Seventy years ago on April 25, 1947, when Nepal and the United States formally signed an agreement of Commerce and Friendship formally establishing the diplomatic relations between the two countries, Nepal was under an autocratic Rana rule, isolated from the rest of the world. Although the moment was important to show Nepal’s status as an independent nation, an overwhelming majority of people did not notice it because the historic function was confined to the official level.
Seventy years later, the situation has changed a lot. When ambassador of the United States to Nepal Alaina B.Teplitz hosted a reception to mark the 70th anniversary of establishment of the diplomatic relations, there was a big gathering of people from all walks of life, showing the strength of Nepal-US relations as reaching from the state level to the level of people.
Along with vice president Nanda Bahadur Pun, ministers, former ministers, high-level government officials, young entrepreneurs, business men, diplomats and scholars, the gathering drew a diverse range of people to celebrate the 70th anniversary of U.S.-Nepal diplomatic relations.
According to the U.S. Embassy, this event highlighted both the broad strategic partnership between the two countries and the U.S. Government’s decades-long friendship with Nepal.
As Eugene Bramer Mihaly in his book Foreign Aid and Politics in Nepal said Nepal’s per capita income was around US$ 40 when the United States started to extend foreign assistance to Nepal where there were a few schools, hospitals and virtually no road linkages and state institutions.
From day one, the United States started to support Nepal in building institutions. “The government of Nepal initiated the first development project, which it had planned with American encouragement and advice in July 1952, when it opened a Village Development Training Center in Kathmandu,” writes Mihaly in his book.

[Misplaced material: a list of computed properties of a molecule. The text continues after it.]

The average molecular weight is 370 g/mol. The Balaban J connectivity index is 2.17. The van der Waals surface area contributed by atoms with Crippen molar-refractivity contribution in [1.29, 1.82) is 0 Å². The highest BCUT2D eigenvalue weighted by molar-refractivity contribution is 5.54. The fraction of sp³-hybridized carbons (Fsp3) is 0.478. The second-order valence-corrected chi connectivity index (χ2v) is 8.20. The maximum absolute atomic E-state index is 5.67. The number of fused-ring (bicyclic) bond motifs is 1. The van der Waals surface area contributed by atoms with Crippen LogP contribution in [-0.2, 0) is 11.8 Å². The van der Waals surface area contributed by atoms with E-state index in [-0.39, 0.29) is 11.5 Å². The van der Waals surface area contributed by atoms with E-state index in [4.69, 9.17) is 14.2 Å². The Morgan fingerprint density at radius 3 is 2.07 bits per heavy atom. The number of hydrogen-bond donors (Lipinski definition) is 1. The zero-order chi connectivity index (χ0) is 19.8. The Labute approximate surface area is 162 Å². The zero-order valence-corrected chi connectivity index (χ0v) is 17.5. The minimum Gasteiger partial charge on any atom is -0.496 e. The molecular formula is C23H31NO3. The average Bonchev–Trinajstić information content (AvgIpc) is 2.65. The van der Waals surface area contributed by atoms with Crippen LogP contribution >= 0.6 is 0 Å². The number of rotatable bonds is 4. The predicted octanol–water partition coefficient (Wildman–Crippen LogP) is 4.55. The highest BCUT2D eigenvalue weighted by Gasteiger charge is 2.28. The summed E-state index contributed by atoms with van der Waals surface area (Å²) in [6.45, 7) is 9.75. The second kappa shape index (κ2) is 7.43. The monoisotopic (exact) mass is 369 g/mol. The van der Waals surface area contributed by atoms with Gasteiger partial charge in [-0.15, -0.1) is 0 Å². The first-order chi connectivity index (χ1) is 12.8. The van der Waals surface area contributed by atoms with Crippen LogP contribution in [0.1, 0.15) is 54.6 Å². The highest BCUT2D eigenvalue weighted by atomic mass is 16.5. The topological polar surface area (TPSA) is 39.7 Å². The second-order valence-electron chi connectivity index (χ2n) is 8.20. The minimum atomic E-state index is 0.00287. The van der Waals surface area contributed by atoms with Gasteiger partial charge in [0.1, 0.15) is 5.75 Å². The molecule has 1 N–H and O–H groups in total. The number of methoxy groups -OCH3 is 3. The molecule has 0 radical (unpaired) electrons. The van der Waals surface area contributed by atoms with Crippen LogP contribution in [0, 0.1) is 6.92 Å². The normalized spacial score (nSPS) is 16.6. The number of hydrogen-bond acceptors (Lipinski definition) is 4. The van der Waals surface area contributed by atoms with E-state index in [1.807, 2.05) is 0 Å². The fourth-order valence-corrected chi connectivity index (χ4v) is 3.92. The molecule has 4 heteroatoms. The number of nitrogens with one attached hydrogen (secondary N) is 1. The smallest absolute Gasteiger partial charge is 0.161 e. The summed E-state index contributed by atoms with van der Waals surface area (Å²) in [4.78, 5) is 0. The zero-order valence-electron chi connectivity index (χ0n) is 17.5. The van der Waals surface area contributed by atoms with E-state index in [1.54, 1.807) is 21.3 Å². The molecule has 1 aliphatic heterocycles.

What American development planners identified as a key area for national development has remained a focus of all the governments for the last seventy years. Despite urbanization and increase in health, education and transport facilities, the village governance and structure is the key area for development.
“Today, the United States partners with Nepal to support inclusive and effective governance, promote political stability and economic development, decrease the country’s dependence on humanitarian assistance, and increase its ability to make positive contributions to regional security and broader global community. The U.S. Government looks forward to many more decades of mutual benefits and friendship,” said a press note.
At the function attended by general people and dignitaries, including Kathmandu-based heads of diplomatic mission, U.S ambassador to Nepal Teplitz said, "Over these past seven decades, we have enjoyed a broader based partnership between our two countries and many strong friendships between our peoples. This year’s anniversary gives us the chance to appreciate the tremendous accomplishments of our partnership here in Nepal. Together, we have supported inclusive and effective governance, bolstered human and economic development, reduced vulnerabilities to disease and disasters, promoted political stability, and increased Nepal’s ability to make positive contributions to regional security in South Asia and through international peacekeeping."
Ambassador Teplitz said, “Let me give some specific achievements: In 1960, life expectancy in Nepal was 35 years, and in 1980, the literacy rate for women stood at just 9 percent. Today, the average Nepali lives to 70. Some 65 percent of adult females are literate and maternal mortality deaths dropped by 75 percent since 1990. In the past 15 years, Nepal cut its poverty rate in half.”
“The United States is proud to be a partner with Nepal both through our government, as well as by motivated citizens from both the nations. Let me clear, the U.S. has also benefited from this relationship in many ways, including through increased regional stability, stronger economic ties, better military cooperation, and enhanced educational exchange,” said ambassador Teplitz.
As the gathering showed, Nepal and U.S. relations have reached all levels, even to the bottom rung of the society. According to the report, 9662 Nepalese students studied in the United States in 2015-2016. Nepal had the second highest increase of the international students to the United States with 18.4 percent.
“The contribution made by the United States in the economic and social development of Nepal is immense. Whether it is in earthquake recovery or rural development, peace, governance, health and education, the United States remains a key partner of Nepal’s all round development,” foreign minister Dr. Prakash Sharan Mahat told New Spotlight.
In the seventy years, many individuals, including Peace Corps volunteers, contributed to taking Nepal’s relations with the United State to the level of people.